Australia Still Has a ‘Long Journey’ Before Reaching Herd Immunity: Expert

By Nina Nguyen
Nina Nguyen
Nina Nguyen
July 12, 2021 Updated: July 12, 2021

One of Australia’s leading medical research institutes specialising in COVID-19 has said the country still has a long way to go before achieving herd immunity.

Modelling (pdf) from the Burnet Institute on the Victorian second wave suggested the vaccination threshold should be around 60-80 percent of the population, assuming the vaccines have 50 percent efficacy at preventing infection.

However, according to statistics from Our World in Data, as of Monday, only around 2.2 million Australians have been fully vaccinated, or 8.8 percent of the nation.

The modelling report concluded that Australia is “unlikely to achieve herd immunity” due to the public’s low confidence in the vaccine and the emergence of new COVID-19 strains, which are increasingly infectious.

Although the federal government’s roadmap out of lockdown did not mention herd immunity, it also pointed to the possibility that the country will not open its borders until two-thirds of the population are vaccinated.

Herd immunity, also known as “population immunity,” occurs when a large portion of a community becomes immune to a disease, either through infection or vaccination, making the virus not spread easily.

According to the World Health Organisation, scientists around the world are “still working to find and develop treatments for COVID-19,” with research being carried out on Ivermectin—which costs under $10 a tablet—and other drugs that are currently yet to be recommended by the United Nations body for use despite showing promise for use as prophylactics. Meanwhile, Remdesivir, which costs over $4,000 for five days of treatment, has been approved for use as a COVID-19 treatment in the United States.

The Burnet Institute recommended that public health measures such as QR check-ins, social distancing, and wearing masks remain necessary even with high vaccination rates as it is not yet clear the extent to which the emergency use vaccines have been able to prevent transmission.

Epoch Times Photo
A nurse administers the AstraZeneca vaccine to a woman at the Sydney West COVID Vaccine Centre on May 7, 2021, in Sydney, Australia. (Brook Mitchell/Getty Images)

Dr. Dicky Budiman, an epidemiologist at Griffith University’s Center for Environment and Population Health, told The Epoch Times that Australia has a “long journey” to go before reaching the vaccination threshold.

“Let’s say after we achieve the threshold of 80 percent or 90 percent of the total population fully vaccinated; then we still need to see if the vaccines are protecting people from transmission,” Budiman said.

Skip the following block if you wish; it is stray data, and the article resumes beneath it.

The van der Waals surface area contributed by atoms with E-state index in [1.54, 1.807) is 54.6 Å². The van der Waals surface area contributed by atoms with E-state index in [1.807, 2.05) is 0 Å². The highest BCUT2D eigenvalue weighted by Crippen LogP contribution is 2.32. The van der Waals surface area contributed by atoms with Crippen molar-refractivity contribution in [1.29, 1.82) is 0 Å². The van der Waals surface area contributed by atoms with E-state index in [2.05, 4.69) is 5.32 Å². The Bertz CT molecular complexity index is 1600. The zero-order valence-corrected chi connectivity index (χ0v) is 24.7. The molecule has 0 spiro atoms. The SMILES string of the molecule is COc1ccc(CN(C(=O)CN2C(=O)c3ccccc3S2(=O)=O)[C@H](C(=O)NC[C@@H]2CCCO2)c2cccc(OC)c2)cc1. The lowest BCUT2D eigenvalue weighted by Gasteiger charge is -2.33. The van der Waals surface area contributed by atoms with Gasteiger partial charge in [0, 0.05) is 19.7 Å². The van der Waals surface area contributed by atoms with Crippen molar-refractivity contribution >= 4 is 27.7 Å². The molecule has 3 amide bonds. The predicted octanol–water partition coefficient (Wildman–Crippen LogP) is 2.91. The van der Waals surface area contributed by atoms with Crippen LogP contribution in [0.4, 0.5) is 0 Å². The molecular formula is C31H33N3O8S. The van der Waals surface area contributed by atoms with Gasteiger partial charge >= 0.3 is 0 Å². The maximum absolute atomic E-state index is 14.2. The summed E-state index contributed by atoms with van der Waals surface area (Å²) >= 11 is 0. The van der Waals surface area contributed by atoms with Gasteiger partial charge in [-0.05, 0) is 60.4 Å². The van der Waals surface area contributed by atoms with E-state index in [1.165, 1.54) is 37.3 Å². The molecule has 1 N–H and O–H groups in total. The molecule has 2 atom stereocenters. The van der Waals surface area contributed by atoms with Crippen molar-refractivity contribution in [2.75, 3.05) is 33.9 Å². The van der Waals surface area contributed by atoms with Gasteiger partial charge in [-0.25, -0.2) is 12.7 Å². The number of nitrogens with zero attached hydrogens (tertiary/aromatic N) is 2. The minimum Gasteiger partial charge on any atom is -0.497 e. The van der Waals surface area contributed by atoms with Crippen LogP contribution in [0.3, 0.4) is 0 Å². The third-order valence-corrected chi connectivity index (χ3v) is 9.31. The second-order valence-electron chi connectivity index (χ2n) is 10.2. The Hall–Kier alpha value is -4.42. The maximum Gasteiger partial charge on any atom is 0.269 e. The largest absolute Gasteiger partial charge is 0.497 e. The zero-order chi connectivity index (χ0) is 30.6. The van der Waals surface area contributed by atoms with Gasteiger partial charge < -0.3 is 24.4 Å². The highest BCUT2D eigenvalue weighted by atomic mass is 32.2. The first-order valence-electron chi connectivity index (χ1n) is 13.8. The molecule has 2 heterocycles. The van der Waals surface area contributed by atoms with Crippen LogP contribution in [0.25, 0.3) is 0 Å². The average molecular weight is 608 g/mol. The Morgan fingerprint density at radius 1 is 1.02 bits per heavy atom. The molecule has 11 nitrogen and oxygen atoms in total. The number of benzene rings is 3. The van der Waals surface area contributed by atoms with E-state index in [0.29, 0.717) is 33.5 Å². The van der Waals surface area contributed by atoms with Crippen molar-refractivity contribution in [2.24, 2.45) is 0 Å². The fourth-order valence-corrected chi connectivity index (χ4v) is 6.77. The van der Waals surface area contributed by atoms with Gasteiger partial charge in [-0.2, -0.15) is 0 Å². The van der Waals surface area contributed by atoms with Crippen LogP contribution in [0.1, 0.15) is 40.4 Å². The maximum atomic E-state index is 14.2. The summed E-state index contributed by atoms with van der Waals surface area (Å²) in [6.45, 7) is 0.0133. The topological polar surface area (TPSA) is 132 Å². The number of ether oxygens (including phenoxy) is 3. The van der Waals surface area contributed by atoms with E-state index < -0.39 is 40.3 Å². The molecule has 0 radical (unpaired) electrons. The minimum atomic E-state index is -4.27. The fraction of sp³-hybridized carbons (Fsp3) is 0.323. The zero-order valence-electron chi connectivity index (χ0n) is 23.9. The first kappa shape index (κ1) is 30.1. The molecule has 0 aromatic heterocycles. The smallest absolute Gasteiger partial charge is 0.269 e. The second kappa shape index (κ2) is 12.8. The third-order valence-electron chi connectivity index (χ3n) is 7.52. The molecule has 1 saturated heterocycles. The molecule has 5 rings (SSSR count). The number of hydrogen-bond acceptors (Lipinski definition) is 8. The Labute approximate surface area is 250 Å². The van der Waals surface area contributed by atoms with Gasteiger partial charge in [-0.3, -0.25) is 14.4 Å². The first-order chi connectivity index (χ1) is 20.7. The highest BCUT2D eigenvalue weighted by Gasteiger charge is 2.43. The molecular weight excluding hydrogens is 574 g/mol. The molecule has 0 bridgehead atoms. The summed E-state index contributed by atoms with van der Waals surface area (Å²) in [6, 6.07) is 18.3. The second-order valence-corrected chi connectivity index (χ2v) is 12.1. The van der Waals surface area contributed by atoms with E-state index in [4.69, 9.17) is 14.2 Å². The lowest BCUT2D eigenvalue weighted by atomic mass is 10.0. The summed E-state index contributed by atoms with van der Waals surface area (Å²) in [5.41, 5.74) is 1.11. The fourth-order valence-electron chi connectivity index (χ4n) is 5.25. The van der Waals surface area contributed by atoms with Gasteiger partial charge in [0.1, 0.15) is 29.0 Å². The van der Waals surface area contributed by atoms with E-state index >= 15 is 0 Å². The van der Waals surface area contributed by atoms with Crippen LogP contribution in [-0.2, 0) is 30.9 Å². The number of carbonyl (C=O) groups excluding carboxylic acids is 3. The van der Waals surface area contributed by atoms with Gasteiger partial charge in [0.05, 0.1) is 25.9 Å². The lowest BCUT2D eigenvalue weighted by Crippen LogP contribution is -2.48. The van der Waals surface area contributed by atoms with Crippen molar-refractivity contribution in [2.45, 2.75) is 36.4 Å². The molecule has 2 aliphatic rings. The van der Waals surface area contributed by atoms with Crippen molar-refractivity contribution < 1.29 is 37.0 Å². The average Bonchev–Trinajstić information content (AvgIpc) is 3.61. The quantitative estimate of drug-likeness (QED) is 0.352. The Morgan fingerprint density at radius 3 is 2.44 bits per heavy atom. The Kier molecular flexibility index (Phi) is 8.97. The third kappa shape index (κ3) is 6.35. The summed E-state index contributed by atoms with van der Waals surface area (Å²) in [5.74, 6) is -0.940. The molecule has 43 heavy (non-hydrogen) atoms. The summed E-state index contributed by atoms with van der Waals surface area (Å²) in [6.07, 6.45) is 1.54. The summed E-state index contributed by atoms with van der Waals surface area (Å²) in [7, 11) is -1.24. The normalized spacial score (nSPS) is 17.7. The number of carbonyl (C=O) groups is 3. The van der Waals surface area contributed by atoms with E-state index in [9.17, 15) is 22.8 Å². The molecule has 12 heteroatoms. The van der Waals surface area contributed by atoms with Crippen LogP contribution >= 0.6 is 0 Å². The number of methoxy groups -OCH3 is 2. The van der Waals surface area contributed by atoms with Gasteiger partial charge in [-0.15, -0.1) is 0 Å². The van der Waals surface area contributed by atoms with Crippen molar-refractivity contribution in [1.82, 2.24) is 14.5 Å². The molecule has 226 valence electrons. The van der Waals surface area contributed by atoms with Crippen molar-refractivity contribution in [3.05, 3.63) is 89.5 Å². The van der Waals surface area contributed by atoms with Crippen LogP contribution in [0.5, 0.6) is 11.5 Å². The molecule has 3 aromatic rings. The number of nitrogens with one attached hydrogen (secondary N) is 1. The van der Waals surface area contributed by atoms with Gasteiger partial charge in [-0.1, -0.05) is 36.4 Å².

“This is something we still need to see in the real world because without vaccine efficacy, there’s no such thing of herd immunity.”

He estimated it would take around two years to achieve herd immunity and one year to reach the “optimal vaccination rate,” which is “about 200 to 500 vaccine doses per day.”

The epidemiologist also noted that getting the vaccines alone will not secure a ticket back to normal life, although it can provide more protection.

“Of course, the vaccines themselves do not 100 percent guarantee that you will not be infected and that you won’t transmit COVID-19 to others when you got infected,” he said.

“It means we need public health measures because vaccination is not the sole strategy.”

Epoch Times Photo
Doses of the COVID-19 vaccine are seen at Gold Coast University Hospital in Southport, Australia, on Feb. 22, 2021. (Nigel Hallett-Pool/Getty Images)

However, scientists are questioning whether achieving the herd immunity threshold can spell the end of the virus, considering the complexities and challenges of the pandemic.

“We’re moving away from the idea that we’ll hit the herd-immunity threshold and then the pandemic will go away for good,” epidemiologist Lauren Ancel Meyers, executive director of the University of Texas, told the science journal Nature.

The journal noted that factors such as the spread of new variants, limited efficacy and side effects of the vaccines, lack of data on how long the immunity can last, uneven speed and distribution of vaccine rollout, are believed to be challenging the idea of achievable herd immunity.

Australia’s confidence in the vaccine has also been dropping due to concerns over the vaccines’ side effects, such as the rare blood clotting linked to the AstraZeneca vaccine and heart inflammation linked to the Pfizer and Moderna shots.

Nina Nguyen
Nina Nguyen